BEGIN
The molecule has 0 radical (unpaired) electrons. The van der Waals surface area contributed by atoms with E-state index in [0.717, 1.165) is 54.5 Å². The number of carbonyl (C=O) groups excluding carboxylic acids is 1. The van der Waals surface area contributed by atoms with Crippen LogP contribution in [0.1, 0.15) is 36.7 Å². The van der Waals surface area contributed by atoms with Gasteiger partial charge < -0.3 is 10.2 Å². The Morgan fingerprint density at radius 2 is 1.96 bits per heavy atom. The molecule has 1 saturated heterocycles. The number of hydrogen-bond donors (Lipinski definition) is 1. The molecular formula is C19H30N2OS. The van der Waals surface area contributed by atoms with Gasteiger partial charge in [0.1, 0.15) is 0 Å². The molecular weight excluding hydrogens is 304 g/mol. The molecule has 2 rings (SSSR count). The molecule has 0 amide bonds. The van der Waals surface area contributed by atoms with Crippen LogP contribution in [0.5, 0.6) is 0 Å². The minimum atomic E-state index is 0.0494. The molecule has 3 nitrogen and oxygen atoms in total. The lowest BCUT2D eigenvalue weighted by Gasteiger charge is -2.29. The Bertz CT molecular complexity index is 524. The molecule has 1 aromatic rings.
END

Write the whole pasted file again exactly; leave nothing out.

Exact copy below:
The molecule has 0 radical (unpaired) electrons. The van der Waals surface area contributed by atoms with E-state index in [0.717, 1.165) is 54.5 Å². The number of carbonyl (C=O) groups excluding carboxylic acids is 1. The van der Waals surface area contributed by atoms with Crippen LogP contribution in [0.1, 0.15) is 36.7 Å². The van der Waals surface area contributed by atoms with Gasteiger partial charge < -0.3 is 10.2 Å². The Morgan fingerprint density at radius 2 is 1.96 bits per heavy atom. The molecule has 1 saturated heterocycles. The number of hydrogen-bond donors (Lipinski definition) is 1. The molecular formula is C19H30N2OS. The van der Waals surface area contributed by atoms with Gasteiger partial charge in [0.1, 0.15) is 0 Å². The molecular weight excluding hydrogens is 304 g/mol. The molecule has 2 rings (SSSR count). The molecule has 0 amide bonds. The van der Waals surface area contributed by atoms with Crippen LogP contribution in [0.5, 0.6) is 0 Å². The minimum atomic E-state index is 0.0494. The molecule has 3 nitrogen and oxygen atoms in total. The lowest BCUT2D eigenvalue weighted by Gasteiger charge is -2.29. The Bertz CT molecular complexity index is 524. The molecule has 1 aromatic rings.